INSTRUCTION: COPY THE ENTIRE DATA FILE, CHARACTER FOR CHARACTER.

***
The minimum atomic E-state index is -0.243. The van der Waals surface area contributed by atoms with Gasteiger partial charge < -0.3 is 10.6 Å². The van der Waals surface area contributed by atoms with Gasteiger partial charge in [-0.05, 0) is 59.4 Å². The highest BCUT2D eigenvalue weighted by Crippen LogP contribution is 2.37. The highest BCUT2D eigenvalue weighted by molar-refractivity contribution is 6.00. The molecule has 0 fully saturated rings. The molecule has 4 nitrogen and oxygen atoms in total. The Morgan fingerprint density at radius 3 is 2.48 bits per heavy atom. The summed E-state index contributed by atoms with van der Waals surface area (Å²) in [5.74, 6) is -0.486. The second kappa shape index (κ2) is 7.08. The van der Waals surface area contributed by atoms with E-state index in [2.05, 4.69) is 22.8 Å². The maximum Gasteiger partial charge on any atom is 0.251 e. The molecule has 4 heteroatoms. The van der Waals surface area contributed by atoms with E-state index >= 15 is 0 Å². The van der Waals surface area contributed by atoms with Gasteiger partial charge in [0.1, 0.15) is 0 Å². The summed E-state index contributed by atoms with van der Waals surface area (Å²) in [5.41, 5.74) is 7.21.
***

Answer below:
The minimum atomic E-state index is -0.243. The van der Waals surface area contributed by atoms with Gasteiger partial charge < -0.3 is 10.6 Å². The van der Waals surface area contributed by atoms with Gasteiger partial charge in [-0.05, 0) is 59.4 Å². The highest BCUT2D eigenvalue weighted by Crippen LogP contribution is 2.37. The highest BCUT2D eigenvalue weighted by molar-refractivity contribution is 6.00. The molecule has 0 fully saturated rings. The molecule has 4 nitrogen and oxygen atoms in total. The Morgan fingerprint density at radius 3 is 2.48 bits per heavy atom. The summed E-state index contributed by atoms with van der Waals surface area (Å²) in [5.74, 6) is -0.486. The second kappa shape index (κ2) is 7.08. The van der Waals surface area contributed by atoms with E-state index in [2.05, 4.69) is 22.8 Å². The maximum Gasteiger partial charge on any atom is 0.251 e. The molecule has 4 heteroatoms. The van der Waals surface area contributed by atoms with E-state index >= 15 is 0 Å². The van der Waals surface area contributed by atoms with Gasteiger partial charge in [0.1, 0.15) is 0 Å². The summed E-state index contributed by atoms with van der Waals surface area (Å²) in [5.41, 5.74) is 7.21.